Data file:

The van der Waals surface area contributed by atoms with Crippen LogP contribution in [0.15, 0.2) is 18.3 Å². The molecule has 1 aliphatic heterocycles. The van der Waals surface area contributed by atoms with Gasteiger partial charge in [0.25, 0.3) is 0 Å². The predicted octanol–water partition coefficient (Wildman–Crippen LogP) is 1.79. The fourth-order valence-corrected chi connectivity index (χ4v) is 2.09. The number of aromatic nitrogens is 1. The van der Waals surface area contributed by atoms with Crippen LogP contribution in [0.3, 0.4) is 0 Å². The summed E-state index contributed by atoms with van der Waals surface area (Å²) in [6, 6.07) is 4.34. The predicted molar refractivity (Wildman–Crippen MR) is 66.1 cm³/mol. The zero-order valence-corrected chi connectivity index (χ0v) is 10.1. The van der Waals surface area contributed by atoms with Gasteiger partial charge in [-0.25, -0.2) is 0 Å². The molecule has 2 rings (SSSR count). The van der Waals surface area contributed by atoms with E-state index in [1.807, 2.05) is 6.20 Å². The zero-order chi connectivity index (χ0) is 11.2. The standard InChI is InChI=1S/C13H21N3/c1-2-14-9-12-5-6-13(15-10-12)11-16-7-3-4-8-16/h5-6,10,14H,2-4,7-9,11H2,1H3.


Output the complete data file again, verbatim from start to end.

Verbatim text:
The van der Waals surface area contributed by atoms with Crippen LogP contribution in [0.15, 0.2) is 18.3 Å². The molecule has 1 aliphatic heterocycles. The van der Waals surface area contributed by atoms with Gasteiger partial charge in [0.25, 0.3) is 0 Å². The predicted octanol–water partition coefficient (Wildman–Crippen LogP) is 1.79. The fourth-order valence-corrected chi connectivity index (χ4v) is 2.09. The number of aromatic nitrogens is 1. The van der Waals surface area contributed by atoms with Crippen LogP contribution in [0.3, 0.4) is 0 Å². The summed E-state index contributed by atoms with van der Waals surface area (Å²) in [6, 6.07) is 4.34. The predicted molar refractivity (Wildman–Crippen MR) is 66.1 cm³/mol. The zero-order valence-corrected chi connectivity index (χ0v) is 10.1. The van der Waals surface area contributed by atoms with Gasteiger partial charge in [-0.25, -0.2) is 0 Å². The molecule has 2 rings (SSSR count). The van der Waals surface area contributed by atoms with E-state index in [1.807, 2.05) is 6.20 Å². The zero-order chi connectivity index (χ0) is 11.2. The standard InChI is InChI=1S/C13H21N3/c1-2-14-9-12-5-6-13(15-10-12)11-16-7-3-4-8-16/h5-6,10,14H,2-4,7-9,11H2,1H3.